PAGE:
Cardiac Pipeline: What Radiopharmaceuticals Offer

Multiple radiopharmaceuticals in the development pipeline are showing promise in cardiology. One expert shared some of the radiopharmaceuticals that inspire the most enthusiasm.

An investigational tracer called F-18 flurpiridaz shows a great deal of promise in cardiac imaging, according to Marcelo F. Di Carli, MD, professor of radiology at Harvard Medical School in Boston. F-18 flurpiridaz is currently under development for the evaluation of PET myocardial perfusion and it has some winning qualities, one of which is very high extraction by the myocardium. This allows clinicians to clearly delineate with high sensitivity areas of diseased coronary arteries and more so than other tracers.

“The image quality that has been reported in Phase 2 clinical trials is very impressive as compared to SPECT imaging,” explains Di Carli. “The other issue is that if approved, after Phase 3 clinical trials, this tracer can be distributed on a unit-dose basis so you don’t need to purchase an expensive generator, for example, as with Rubidium-82 or a cyclotron for N-13 ammonia. This tracer would make cardiac PET imaging much more available to a wider range of patients.”

Perfusion is not the only route for detecting cardiac disease. Imaging sympathetic innervation of the heart has been gaining some attention, with one major tracer leading the way: Iodine-123 metaiodobenzylguanidine (I-123 MIBG). A large-scale clinical trial for patients with heart failure demonstrated the tracer’s efficacy in improving patient risk stratification, helping clinicians to predict who has a lower risk of sudden cardiac death and to select patients for defibrillators (J Am Coll Cardiol 2010:55[20]:2212–2221).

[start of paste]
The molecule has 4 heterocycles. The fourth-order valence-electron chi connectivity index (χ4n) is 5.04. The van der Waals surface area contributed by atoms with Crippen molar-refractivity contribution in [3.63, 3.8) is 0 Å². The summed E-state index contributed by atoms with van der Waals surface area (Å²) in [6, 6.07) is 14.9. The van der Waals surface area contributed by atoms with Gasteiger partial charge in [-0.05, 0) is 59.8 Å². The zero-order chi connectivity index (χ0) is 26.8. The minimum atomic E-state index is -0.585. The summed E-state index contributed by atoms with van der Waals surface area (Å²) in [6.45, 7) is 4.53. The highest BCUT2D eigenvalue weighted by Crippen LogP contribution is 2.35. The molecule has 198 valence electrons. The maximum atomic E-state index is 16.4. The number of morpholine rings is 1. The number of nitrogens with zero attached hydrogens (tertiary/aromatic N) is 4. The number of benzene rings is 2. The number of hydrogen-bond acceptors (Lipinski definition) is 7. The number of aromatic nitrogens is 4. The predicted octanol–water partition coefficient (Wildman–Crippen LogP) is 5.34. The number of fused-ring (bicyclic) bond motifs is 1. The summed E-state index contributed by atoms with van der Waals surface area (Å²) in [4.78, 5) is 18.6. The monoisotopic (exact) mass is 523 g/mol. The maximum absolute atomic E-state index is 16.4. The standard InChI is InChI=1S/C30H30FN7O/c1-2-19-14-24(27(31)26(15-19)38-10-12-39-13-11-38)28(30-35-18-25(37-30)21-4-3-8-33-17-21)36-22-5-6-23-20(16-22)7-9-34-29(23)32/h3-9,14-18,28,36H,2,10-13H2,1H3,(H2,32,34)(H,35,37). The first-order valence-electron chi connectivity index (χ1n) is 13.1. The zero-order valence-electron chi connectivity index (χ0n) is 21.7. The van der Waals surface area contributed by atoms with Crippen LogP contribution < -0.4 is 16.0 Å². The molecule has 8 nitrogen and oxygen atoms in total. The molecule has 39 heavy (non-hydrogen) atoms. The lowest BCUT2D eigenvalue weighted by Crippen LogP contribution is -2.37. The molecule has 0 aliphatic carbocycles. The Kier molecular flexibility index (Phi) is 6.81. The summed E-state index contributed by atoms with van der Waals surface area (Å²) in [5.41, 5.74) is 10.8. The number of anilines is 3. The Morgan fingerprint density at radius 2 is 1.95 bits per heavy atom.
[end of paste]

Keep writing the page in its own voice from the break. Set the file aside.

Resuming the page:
“This tracer has been approved by the FDA as of April and we will likely see more use of this tracer, which is imaged with SPECT,” says Di Carli, who mentioned that PET-emitter counterparts similar to MIBG agents are being developed but have a long way to go before they could be approved. Once that happens, these PET alternatives would offer significantly improved image quality and quantitation and not only regional but global sympathetic nerve dysfunction.

Imaging of atherosclerotic plaques is another application where agents are emerging. Tracers that target translocator protein (TSPO), the membrane intracellular protein that is over-expressed in inflammatory cells within atherosclerotic plaques, could potentially tell clinicians about a patient’s level of coronary disease.

“These tracers have been shown in various forms both in preclinical and clinical studies that they may be a better alternative for detecting so-called vulnerable plaques compared to FDG, for example,” says Di Carli. “There have been a few publications about these TSPO agents using carbon-11. The compound that was used was PK-11195. In that publication, the investigators showed that it may offer an improved target to background contrast in terms of detecting atherosclerotic plaques and newer agents are being developed with fluorine-18, which has a much longer half-life and improved imaging characteristics. Those are potentially promising for looking at vascular inflammation.”

However, Di Carli notes TSPO agents would not have the same value for imaging of the myocardium, as background production of TSPO occurs in normal heart muscle. Something along these lines for vascular imaging could reach FDA approval within three to five years, he estimates.